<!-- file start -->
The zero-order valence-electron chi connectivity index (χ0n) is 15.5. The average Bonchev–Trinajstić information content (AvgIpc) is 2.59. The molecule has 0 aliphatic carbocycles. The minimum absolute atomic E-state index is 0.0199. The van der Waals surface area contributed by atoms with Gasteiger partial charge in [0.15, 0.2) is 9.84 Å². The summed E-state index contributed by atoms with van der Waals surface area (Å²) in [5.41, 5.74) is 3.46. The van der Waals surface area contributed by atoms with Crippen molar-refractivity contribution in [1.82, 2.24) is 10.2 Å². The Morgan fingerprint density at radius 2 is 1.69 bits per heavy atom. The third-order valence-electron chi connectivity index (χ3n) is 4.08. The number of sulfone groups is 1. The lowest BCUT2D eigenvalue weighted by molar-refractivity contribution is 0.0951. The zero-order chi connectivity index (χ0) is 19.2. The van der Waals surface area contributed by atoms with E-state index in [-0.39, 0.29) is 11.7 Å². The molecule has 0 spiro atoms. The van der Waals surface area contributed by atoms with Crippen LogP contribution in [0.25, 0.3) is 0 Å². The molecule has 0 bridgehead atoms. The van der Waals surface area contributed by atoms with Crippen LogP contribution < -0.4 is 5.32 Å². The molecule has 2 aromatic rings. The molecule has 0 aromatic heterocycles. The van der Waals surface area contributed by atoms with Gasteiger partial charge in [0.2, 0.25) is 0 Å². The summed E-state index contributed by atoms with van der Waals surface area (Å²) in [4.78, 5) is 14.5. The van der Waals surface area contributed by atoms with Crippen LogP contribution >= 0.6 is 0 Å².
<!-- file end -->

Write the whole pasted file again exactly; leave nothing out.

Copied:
The zero-order valence-electron chi connectivity index (χ0n) is 15.5. The average Bonchev–Trinajstić information content (AvgIpc) is 2.59. The molecule has 0 aliphatic carbocycles. The minimum absolute atomic E-state index is 0.0199. The van der Waals surface area contributed by atoms with Gasteiger partial charge in [0.15, 0.2) is 9.84 Å². The summed E-state index contributed by atoms with van der Waals surface area (Å²) in [5.41, 5.74) is 3.46. The van der Waals surface area contributed by atoms with Crippen molar-refractivity contribution in [1.82, 2.24) is 10.2 Å². The Morgan fingerprint density at radius 2 is 1.69 bits per heavy atom. The third-order valence-electron chi connectivity index (χ3n) is 4.08. The number of sulfone groups is 1. The lowest BCUT2D eigenvalue weighted by molar-refractivity contribution is 0.0951. The zero-order chi connectivity index (χ0) is 19.2. The van der Waals surface area contributed by atoms with E-state index in [-0.39, 0.29) is 11.7 Å². The molecule has 0 spiro atoms. The van der Waals surface area contributed by atoms with Crippen LogP contribution in [0.25, 0.3) is 0 Å². The molecule has 0 bridgehead atoms. The van der Waals surface area contributed by atoms with Crippen LogP contribution < -0.4 is 5.32 Å². The molecule has 2 aromatic rings. The molecule has 0 aromatic heterocycles. The van der Waals surface area contributed by atoms with Gasteiger partial charge in [0.2, 0.25) is 0 Å². The summed E-state index contributed by atoms with van der Waals surface area (Å²) in [4.78, 5) is 14.5. The van der Waals surface area contributed by atoms with Crippen LogP contribution >= 0.6 is 0 Å².